Isn't the customer always right?

July 20, 2000|By Larry Carson

COLUMBIA -- It started innocently enough, my cable television ordeal, after 17 years of good service.

The past few months, tired of wasting my time flicking the remote from one old movie to another, I had switched to "Limited" service -- just using the cable for good reception to get the same channels available with an antenna. Since I live in Columbia, I can't have a rooftop antenna.

One recent night there was just snow.

One call to Comcast Cablevision later, nothing had changed. The next night, I called back and waited 30 minutes on "hold" before speaking with someone.

The next night, the picture returned and I could tell someone had taken action. The cable terminal at the end of our row of townhouses was left exposed, the cover next to it, wires splayed around the base.

Next night, no picture. This time, 38 minutes on "hold." The following morning, the picture was back -- partly. Another call. A repair person was coming that day, I was told.

That night, after 9 p.m., a frazzled young man knocked at the door, examined the fuzzy picture and, after complaining that he had other customers with no picture who were in greater need, he concluded the cable box was bad. He brought a new one and said he'd program it from the computer in his truck.

Next morning, MTV came through great. But we don't subscribe to MTV, and changing channels on the cable box did nothing to change what was on the screen. Another call to Comcast. The helpful employee did electronic things and asked me to change to Channel 2. No response.

"It must be your box," he said, suggesting I take it to Comcast's Ellicott City office on Plumtree Lane off Route 40 and exchange it for another.

Special box

So I stood fourth in line, watching a very casually dressed couple holding walkie-talkies shaped like professional wrestlers. The guy in front of me muttered to himself and turned in his Comcast equipment, complaining that he was home awaiting a Comcast service person but missed the appointment because he was in the bathroom and the person was gone by the time he got to the front door.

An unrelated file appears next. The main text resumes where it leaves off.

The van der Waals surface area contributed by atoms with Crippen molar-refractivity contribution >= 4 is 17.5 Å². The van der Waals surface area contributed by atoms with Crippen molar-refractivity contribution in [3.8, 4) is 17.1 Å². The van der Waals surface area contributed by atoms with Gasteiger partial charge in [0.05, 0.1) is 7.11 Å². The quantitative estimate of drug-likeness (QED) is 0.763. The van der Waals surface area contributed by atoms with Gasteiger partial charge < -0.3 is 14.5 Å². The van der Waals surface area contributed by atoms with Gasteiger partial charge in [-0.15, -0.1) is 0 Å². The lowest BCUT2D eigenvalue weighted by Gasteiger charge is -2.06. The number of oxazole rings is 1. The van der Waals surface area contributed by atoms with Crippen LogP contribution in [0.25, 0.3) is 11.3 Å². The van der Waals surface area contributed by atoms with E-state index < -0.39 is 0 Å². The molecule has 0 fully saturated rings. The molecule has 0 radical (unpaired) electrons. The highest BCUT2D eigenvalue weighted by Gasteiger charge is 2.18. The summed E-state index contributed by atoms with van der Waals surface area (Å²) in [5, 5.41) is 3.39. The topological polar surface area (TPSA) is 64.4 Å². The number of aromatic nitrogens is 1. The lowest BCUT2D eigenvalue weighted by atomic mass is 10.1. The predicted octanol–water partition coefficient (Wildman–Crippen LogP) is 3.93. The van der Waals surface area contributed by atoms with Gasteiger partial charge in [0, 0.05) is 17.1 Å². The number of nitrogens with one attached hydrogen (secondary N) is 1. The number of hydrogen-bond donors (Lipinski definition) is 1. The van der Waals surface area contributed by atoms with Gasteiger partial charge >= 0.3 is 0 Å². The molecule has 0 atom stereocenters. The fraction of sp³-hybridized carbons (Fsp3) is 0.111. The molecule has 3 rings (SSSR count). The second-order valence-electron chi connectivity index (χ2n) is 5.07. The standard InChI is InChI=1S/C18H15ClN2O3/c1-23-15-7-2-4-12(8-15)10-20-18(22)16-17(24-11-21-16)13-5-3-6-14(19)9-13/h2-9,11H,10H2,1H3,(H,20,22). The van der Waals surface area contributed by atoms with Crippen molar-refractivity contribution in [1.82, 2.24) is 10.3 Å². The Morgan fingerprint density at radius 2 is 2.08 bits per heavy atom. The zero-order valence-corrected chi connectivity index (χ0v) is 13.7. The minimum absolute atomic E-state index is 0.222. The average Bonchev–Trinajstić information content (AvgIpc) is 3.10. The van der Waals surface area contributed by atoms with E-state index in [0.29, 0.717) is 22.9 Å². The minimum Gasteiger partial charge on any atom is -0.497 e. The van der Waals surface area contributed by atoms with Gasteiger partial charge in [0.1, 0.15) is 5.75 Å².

I turned in the box and the woman behind the glass window tested it and said it worked fine. The problem, she said, isn't the box.

"You have Limited service. You need a special box." She said a repair person could be there in 10 days to bring the box because they don't have any in Ellicott City, only in White Marsh, and that I must be home to let the person in.

I asked to see her boss. She refused, saying there was nothing she could do.

I called White Marsh and asked why a Limited box couldn't be sent from White Marsh to Ellicott City, that day, where I could pick it up. Again, the person on the telephone didn't know what was needed to fix the problem and said they couldn't send a box to Ellicott City because that's not the way they do things.

After I explained that I am the customer and they are in business to serve me -- not the other way around -- she agreed after some off-phone consultations to send a repair person between 12:30 p.m. and 4:30 p.m. the next day, while I'm was supposed to be at work.

After more hushed consultations, she agreed to my request to have the repair person call me at work, which is just 10 minutes from home, so I could meet the person.

Next day, I got a call from a woman who works for a Comcast subcontractor, Excalibur Cable of Elkridge, who canceled the appointment because, she said, they were out of Limited services switches. They wouldn't get any for six more days.

The next day, my curiosity was tweaked by the sight of a Comcast service truck backing into a space on my corner. The repairman was headed to my neighbor's, two doors down. He had lost his signal about the same time I lost mine.

After more than an hour's work digging up, cutting and re-splicing cables, this intelligent, good humored, helpful Comcast employee fixed service to three of the six homes on our row, including mine.

In the process, he determined that my problem wasn't with a switch but was in the faulty cable box the earlier repairman delivered the previous Wednesday night. He replaced it, and all was well.

It turns out a different crew had been out several weeks earlier to replace a cable in the ground for my neighbor. Comcast's service headquarters appears not to have realized that three service calls from one row of townhouses within a week could be related.

Larry Carson is a reporter with The Sun's Howard County Bureau.

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